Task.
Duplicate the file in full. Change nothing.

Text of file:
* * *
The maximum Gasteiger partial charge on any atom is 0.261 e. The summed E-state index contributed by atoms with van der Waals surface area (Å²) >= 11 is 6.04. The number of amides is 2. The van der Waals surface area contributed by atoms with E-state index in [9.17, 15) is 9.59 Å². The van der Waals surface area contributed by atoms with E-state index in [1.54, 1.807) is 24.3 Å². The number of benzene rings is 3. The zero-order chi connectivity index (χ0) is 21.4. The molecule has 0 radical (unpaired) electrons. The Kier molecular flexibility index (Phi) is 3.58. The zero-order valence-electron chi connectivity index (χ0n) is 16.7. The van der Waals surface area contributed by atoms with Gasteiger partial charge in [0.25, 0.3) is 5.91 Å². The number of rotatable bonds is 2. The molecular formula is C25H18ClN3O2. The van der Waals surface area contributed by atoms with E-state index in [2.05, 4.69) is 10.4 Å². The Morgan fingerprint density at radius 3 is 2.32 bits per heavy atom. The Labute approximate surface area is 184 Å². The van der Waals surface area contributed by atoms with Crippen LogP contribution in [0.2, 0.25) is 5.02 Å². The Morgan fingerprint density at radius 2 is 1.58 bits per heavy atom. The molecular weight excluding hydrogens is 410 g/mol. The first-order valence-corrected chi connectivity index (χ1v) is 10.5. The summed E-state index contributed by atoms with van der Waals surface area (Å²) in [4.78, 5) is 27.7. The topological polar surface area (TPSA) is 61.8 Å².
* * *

The maximum Gasteiger partial charge on any atom is 0.261 e. The summed E-state index contributed by atoms with van der Waals surface area (Å²) >= 11 is 6.04. The number of amides is 2. The van der Waals surface area contributed by atoms with E-state index in [9.17, 15) is 9.59 Å². The van der Waals surface area contributed by atoms with E-state index in [1.54, 1.807) is 24.3 Å². The number of benzene rings is 3. The zero-order chi connectivity index (χ0) is 21.4. The molecule has 0 radical (unpaired) electrons. The Kier molecular flexibility index (Phi) is 3.58. The zero-order valence-electron chi connectivity index (χ0n) is 16.7. The van der Waals surface area contributed by atoms with Gasteiger partial charge in [0.25, 0.3) is 5.91 Å². The number of rotatable bonds is 2. The molecular formula is C25H18ClN3O2. The van der Waals surface area contributed by atoms with E-state index in [2.05, 4.69) is 10.4 Å². The Morgan fingerprint density at radius 3 is 2.32 bits per heavy atom. The Labute approximate surface area is 184 Å². The van der Waals surface area contributed by atoms with Crippen LogP contribution in [0.2, 0.25) is 5.02 Å². The Morgan fingerprint density at radius 2 is 1.58 bits per heavy atom. The molecular weight excluding hydrogens is 410 g/mol. The first-order valence-corrected chi connectivity index (χ1v) is 10.5. The summed E-state index contributed by atoms with van der Waals surface area (Å²) in [4.78, 5) is 27.7. The topological polar surface area (TPSA) is 61.8 Å².